The monumental art deco Fox monolith was painted in 1933 by Emil Kosa Jr., a prominent California watercolorist who later worked as a matte artist for the studio -- he created the ruined Statue of Liberty shown at the conclusion of Planet of the Apes. Kosa substituted “Fox” for “Pictures, Inc.” in the monolith’s lower course after Fox merged with 20th Century Pictures in 1935. (An homage to Kosa’s iconographic creation appeared in the gatefold album cover art for Led Zeppelin II.)
Rocky Longo of Pacific Title repainted the logo when Fox began releasing movies in the widescreen Cinemascope format, starting with How to Marry a Millionaire. The artist tilted the "0" in "20th" so the monolith would look proportional in the format’s wider aspect ratio. Alfred Newman’soriginal drums-and-trumpets “Fox Fanfare” was amended with a six-second violin coda that ran under a separate card with the Cinemascope logo.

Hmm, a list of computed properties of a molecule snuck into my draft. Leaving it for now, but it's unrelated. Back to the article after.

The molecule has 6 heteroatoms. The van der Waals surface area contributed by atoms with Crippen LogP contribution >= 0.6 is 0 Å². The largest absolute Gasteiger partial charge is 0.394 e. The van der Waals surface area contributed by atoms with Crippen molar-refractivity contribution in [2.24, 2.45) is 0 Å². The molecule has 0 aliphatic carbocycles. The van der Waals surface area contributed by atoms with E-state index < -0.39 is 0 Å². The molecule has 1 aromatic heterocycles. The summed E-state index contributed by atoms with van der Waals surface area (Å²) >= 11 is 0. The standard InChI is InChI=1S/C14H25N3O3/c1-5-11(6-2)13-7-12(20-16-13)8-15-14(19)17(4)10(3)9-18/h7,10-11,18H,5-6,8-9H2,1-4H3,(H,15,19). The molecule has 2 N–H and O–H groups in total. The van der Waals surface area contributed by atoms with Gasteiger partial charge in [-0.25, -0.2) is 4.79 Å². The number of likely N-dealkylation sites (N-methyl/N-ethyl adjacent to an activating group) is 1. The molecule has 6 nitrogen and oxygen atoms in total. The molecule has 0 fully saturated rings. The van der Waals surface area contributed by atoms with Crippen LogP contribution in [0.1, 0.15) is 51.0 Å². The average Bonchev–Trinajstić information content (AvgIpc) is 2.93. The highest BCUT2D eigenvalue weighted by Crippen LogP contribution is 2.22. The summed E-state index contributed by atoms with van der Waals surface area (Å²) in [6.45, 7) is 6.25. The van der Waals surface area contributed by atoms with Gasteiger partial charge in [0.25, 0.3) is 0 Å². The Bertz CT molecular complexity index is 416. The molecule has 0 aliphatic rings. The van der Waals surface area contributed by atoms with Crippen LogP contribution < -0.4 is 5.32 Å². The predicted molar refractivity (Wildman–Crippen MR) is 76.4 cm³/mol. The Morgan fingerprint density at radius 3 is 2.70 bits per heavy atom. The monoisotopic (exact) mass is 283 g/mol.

Longo revised the logo again, straightening the "0."
The logo was reimagined as a 21-second CG-animated curtain raiser, with a POV that sweeps from above the "20th" to a panorama of the L.A. Basin, including the Hollywood sign, and storefronts with the names of Fox executives -- including Rupert Murdoch and Peter Chernin -- in the signage. The “Fox Fanfare” underscore -- with the Cinemascope extension -- was re-recorded by David Newman, son of the original composer, Alfred Newman, in 1997. The tag “A News Corporation Company” appears at the base of the monolith for the first time.
A refurbished logo created by Fox-owned CG animation house Blue Sky Studios (the Ice Age franchise) made its debut before James Cameron's Avatar.
Over the years, Fox has permitted filmmakers wide latitude to customize the monolith, which has produced such variations as this snow-dusted logo used in Tim Burton's Edward Scissorhands.
The New 21st Century Fox Logo
Fox's new logo for its renamed news and entertainment divisions references design elements from Emile Kosa Jr.'s classic. Movies released under 20th Century Fox, as the studio will still be called, will retain the 2009-vintage monolith. The "A News Corporation Company" tag is scheduled to disappear July 1.